Meanwhile other legal-related groups, particularly minority legal entities feel that if law schools began accepting GRE scores either with or in lieu of LSAT scores, that action will bring higher levels of diversity to law schools, which in turn will bring higher levels of diversity within the legal field.
So with that, here are 10 key distinctions between the LSAT and GRE that law school admissions experts say J.D. applicants should bear in mind.
1) The LSAT is accepted at all law schools, but the GRE is only accepted at some.
"The number of law schools accepting the GRE is still quite small, so the LSAT is still the best bet when it comes to choosing a test that is universally acceptable among law schools," Erin Skelly, a graduate school admissions counselor at IvyWise, an admissions consulting firm, said in email.
2) The LSAT is a paper exam, while the GRE is usually administered on a computer.
In contrast to the LSAT, which is always in a paper format, the GRE is offered in a paper or computer format. However, students in areas of the world where the computer version of the GRE is available are generally expected to take that version of the test. According to ETS, between July 2013 and June 2016, 98 percent of people who took the GRE general test took the computerized version.
Will Haynes, an Ohio-based test prep tutor manager for The Princeton Review, suggests that students who prefer to take a test on paper as opposed to on a computer may appreciate the traditional format of the LSAT. "As a paper and pencil test, the LSAT gives students the ability to write on the test booklet, cross out answers, and draw," Haynes wrote in an email.
3) The computer-adaptive version of the GRE is a personalized test, but the LSAT is not personalized.
Students who plan to take the computer-adaptive GRE should know that their accuracy in answering questions at the beginning of the exam will influence the difficulty level of the questions they are given at the end of the exam, Haynes says.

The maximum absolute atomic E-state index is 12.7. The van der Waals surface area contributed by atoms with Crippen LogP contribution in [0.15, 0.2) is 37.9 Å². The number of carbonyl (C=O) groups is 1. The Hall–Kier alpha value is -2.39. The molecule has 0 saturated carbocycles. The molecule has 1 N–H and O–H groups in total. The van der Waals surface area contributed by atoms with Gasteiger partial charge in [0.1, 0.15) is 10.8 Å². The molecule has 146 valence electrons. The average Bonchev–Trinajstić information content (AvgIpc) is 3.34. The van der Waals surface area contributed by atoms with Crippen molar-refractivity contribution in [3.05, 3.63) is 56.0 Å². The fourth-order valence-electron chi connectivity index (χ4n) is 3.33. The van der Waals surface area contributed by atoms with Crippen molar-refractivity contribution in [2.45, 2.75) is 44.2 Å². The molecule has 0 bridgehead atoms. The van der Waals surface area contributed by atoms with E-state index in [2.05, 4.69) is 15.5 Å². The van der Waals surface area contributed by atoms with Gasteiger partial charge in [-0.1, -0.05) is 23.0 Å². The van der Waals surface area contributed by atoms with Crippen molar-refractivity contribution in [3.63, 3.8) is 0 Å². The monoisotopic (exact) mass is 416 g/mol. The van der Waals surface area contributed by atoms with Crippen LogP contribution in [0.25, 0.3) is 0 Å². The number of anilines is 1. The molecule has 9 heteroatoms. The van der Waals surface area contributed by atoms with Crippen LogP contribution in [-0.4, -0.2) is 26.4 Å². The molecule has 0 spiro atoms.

"This means the difficulty of a section can change depending on how you did on the previous section," Haynes says. "For example, if you do really well on the first math section, the next math section will have harder questions. If don't do so well on the first section, the second section can seem easier. This can really change a student's approach or strategy and can mess with their psyche, not to mention there are random, unknown experimental sections that don't count."
In contrast, when a student takes the LSAT, the questions he or she is asked to tackle on the test are set in stone from the moment the test begins, so performance at the beginning of the test does not influence the difficulty level of questions later in the test.
4) The GRE includes math and vocabulary questions, whereas the LSAT does not.
Haynes says that one of the most significant differences between the GRE and the LSAT is that the GRE includes quantitative reasoning sections, which can be challenging for students who have not taken math courses for a while.
"The Quantitative Comparison questions most often throw students for a loop," Haynes says. "Students are given two quantities (that may contain variables, equations, shapes, numbers, etc.) and must decide if they are equal, if one is always bigger, or if there is no way to know. It gets complicated."
Another difficult aspect of the GRE, he says, is that the test often includes tough vocabulary words that are not used in everyday conversations, so students preparing for the GRE typically need to beef up their vocabulary.
5) The LSAT includes logic games, but the GRE does not.
Haynes says LSAT logic games are trickier than traditional standardized test questions.
"The Games section should remind you of something you'd see in a puzzle book you buy at the airport," he wrote. "It involves setting up some kind of situation, creating rules, and then asking questions regarding logical and hypothetical situations. This is typically where students struggle the most."